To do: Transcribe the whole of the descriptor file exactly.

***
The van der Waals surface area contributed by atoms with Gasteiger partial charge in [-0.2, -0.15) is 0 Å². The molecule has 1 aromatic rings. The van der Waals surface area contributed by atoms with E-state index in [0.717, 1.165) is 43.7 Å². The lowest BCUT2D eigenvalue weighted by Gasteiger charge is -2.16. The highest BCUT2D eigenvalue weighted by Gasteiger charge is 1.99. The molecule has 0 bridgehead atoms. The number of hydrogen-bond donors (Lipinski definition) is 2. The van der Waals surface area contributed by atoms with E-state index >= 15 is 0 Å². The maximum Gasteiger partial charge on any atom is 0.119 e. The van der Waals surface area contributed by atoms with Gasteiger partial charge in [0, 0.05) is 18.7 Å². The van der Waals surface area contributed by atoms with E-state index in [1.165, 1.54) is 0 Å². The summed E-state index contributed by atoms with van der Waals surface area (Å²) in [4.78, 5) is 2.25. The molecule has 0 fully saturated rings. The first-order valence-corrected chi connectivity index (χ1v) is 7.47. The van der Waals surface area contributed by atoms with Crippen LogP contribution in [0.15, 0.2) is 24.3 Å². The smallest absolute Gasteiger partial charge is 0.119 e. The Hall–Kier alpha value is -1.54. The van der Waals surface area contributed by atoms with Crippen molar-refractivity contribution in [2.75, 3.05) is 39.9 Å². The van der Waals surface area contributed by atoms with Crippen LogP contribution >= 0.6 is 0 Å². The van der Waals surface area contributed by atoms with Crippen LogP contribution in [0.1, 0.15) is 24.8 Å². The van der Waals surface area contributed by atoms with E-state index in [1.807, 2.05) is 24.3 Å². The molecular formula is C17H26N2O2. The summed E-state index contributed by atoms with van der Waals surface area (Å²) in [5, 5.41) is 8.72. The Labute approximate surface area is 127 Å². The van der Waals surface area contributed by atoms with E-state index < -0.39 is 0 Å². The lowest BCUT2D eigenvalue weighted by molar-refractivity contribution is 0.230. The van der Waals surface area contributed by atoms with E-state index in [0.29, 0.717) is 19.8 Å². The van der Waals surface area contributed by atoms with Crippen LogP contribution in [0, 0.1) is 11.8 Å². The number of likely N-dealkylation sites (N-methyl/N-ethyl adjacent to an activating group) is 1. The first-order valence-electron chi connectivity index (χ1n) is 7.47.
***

The van der Waals surface area contributed by atoms with Gasteiger partial charge in [-0.2, -0.15) is 0 Å². The molecule has 1 aromatic rings. The van der Waals surface area contributed by atoms with E-state index in [0.717, 1.165) is 43.7 Å². The lowest BCUT2D eigenvalue weighted by Gasteiger charge is -2.16. The highest BCUT2D eigenvalue weighted by Gasteiger charge is 1.99. The molecule has 0 bridgehead atoms. The number of hydrogen-bond donors (Lipinski definition) is 2. The van der Waals surface area contributed by atoms with E-state index >= 15 is 0 Å². The maximum Gasteiger partial charge on any atom is 0.119 e. The van der Waals surface area contributed by atoms with Gasteiger partial charge in [0, 0.05) is 18.7 Å². The van der Waals surface area contributed by atoms with E-state index in [1.165, 1.54) is 0 Å². The summed E-state index contributed by atoms with van der Waals surface area (Å²) in [4.78, 5) is 2.25. The molecule has 0 fully saturated rings. The first-order valence-corrected chi connectivity index (χ1v) is 7.47. The van der Waals surface area contributed by atoms with Crippen LogP contribution in [0.15, 0.2) is 24.3 Å². The smallest absolute Gasteiger partial charge is 0.119 e. The Hall–Kier alpha value is -1.54. The van der Waals surface area contributed by atoms with Crippen molar-refractivity contribution in [2.75, 3.05) is 39.9 Å². The van der Waals surface area contributed by atoms with Crippen LogP contribution >= 0.6 is 0 Å². The van der Waals surface area contributed by atoms with Crippen LogP contribution in [0.1, 0.15) is 24.8 Å². The van der Waals surface area contributed by atoms with E-state index in [1.807, 2.05) is 24.3 Å². The molecular formula is C17H26N2O2. The summed E-state index contributed by atoms with van der Waals surface area (Å²) in [5, 5.41) is 8.72. The Labute approximate surface area is 127 Å². The van der Waals surface area contributed by atoms with E-state index < -0.39 is 0 Å². The lowest BCUT2D eigenvalue weighted by molar-refractivity contribution is 0.230. The van der Waals surface area contributed by atoms with E-state index in [0.29, 0.717) is 19.8 Å². The van der Waals surface area contributed by atoms with Crippen LogP contribution in [0, 0.1) is 11.8 Å². The number of likely N-dealkylation sites (N-methyl/N-ethyl adjacent to an activating group) is 1. The first-order valence-electron chi connectivity index (χ1n) is 7.47.